Stevia Health Benefits


I was in Kensington Market in Toronto over the weekend and came across a fruit market that was selling hundreds of edible plants – every different sort of herb, fruit and vegetable plant you can imagine. There were at six different types of thyme, most of which I had never heard of.

And one plant I was surprised to see was the stevia plant. There was a time when you couldn’t find these plants north of Mexico unless someone had smuggled it in, but now they’re sold here on the street. The plant has a natural sweetness, yet provides negligible calories. But, unlike artificial sweeteners, it is safe, has no known side effects and is actually beneficial.

The plant and its extracts were originally banned in Canada, but were later allowed to be sold as a supplement even though the primary use is as a sweetener. Last year Health Canada updated the rules on stevia allowing it to be added to natural health products as a non-medicinal additive opening the doors for food and beverage makers to use it in their products. But even now you’ll usually find stevia in the supplement section of a health food store, not with the other sweeteners in the grocery section.

The stevia plant is native to South America where it has been used by the native populations for centuries. For the last 20 years, stevia extracts have been used in Brazil and Japan as commercialized sweeteners, widely promoted as appropriate for diabetics. This is where the sweetener really shines – adding a sweetness without causing any of the negative effects of sugar or artificial sweeteners. I use it myself every morning in my smoothie, avoiding the necessity of using other sweeteners or even juice, which can still be high in sugar.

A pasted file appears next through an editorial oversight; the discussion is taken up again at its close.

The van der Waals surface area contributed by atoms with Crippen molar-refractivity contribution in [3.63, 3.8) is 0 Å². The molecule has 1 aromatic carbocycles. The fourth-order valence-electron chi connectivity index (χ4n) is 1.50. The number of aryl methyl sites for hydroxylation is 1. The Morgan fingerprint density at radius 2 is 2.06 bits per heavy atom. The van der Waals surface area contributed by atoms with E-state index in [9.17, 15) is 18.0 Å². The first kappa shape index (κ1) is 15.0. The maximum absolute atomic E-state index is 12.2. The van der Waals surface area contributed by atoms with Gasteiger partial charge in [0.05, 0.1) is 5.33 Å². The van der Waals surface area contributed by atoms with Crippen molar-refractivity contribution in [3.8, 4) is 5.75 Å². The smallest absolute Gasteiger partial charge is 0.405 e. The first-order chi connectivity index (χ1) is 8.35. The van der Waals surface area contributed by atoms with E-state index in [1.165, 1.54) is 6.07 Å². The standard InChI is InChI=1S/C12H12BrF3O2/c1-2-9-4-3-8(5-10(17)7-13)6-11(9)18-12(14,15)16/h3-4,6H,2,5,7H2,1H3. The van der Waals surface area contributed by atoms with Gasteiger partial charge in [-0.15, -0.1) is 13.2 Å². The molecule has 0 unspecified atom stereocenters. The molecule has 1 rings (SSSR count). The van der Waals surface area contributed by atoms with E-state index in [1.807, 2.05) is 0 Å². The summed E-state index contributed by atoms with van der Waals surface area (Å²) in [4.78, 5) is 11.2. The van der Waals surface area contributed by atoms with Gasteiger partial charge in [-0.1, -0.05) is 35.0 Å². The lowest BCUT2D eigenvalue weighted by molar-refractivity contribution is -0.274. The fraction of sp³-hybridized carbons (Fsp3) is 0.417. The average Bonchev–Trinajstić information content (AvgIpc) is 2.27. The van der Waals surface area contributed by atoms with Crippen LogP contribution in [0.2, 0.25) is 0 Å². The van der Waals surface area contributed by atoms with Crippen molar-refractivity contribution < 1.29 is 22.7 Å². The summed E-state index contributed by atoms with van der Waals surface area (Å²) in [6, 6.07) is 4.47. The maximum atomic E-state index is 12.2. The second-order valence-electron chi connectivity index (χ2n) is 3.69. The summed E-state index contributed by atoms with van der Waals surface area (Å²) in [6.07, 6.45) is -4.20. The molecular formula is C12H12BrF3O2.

But aside from being a safe, zero-calorie sweetener, stevia may also be beneficial to health. The indigenous tribes in South America used it as a digestive aid and also applied it topically for wound healing.

The natural plant glycoside in stevia called Stevioside has been shown to lower blood pressure in humans when used long term; like over the course of one or two years. In studies, stevia has been shown to decrease blood sugar levels in human volunteers although these studies have yet to be repeated on diabetics.

Other studies have suggested that stevia helps regulate the pancreas, acting directly on the insulin producing cells, which could be the mechanism for its blood glucose-lowering effect. This blood-sugar stabilizing effect makes it safe for use as a dietary supplement for people with diabetes, hypoglycemia, and candidiasis.

Stevia has even been found to retard plaque formation on teeth and suppress bacterial growth in the mouth according to the Hiroshima University School of Dentistry and the Purdue University Dental Research team. That’s a far cry better than what sugar does to teeth.

But overall, stevia is just a good sweetener to use as a safe alternative to sugar. It’s several times sweeter than sugar, so you only need to use a little bit. It comes in several different forms, all of them useful in different applications. The “whole leaf” powder, which is made from dehydrated ground stevia leaves, is the closest to whole food stevia you can get without actually growing the plant yourself. I’ve experimented with this form, but found it difficult to incorporate into things like beverages. Although I haven’t tried it myself, it might be good in a smoothie, since it will get well incorporated by the rigorous blending.

Another form of stevia is the white powder that looks much like other sweeteners. It even comes in little packets like other sweeteners. This is a powdered extract of the plant that is useful in most applications. But the type that I tend to use is the liquid extract. It comes in a small bottle with a dropper for easy measurement. It has the consistency of maple syrup (and is about as sticky), only it’s clear. I put a dropper full in my morning smoothie and it makes it just the right sweetness. Check for it at health food stores.

The Healthy Foodie is Doug DiPasquale

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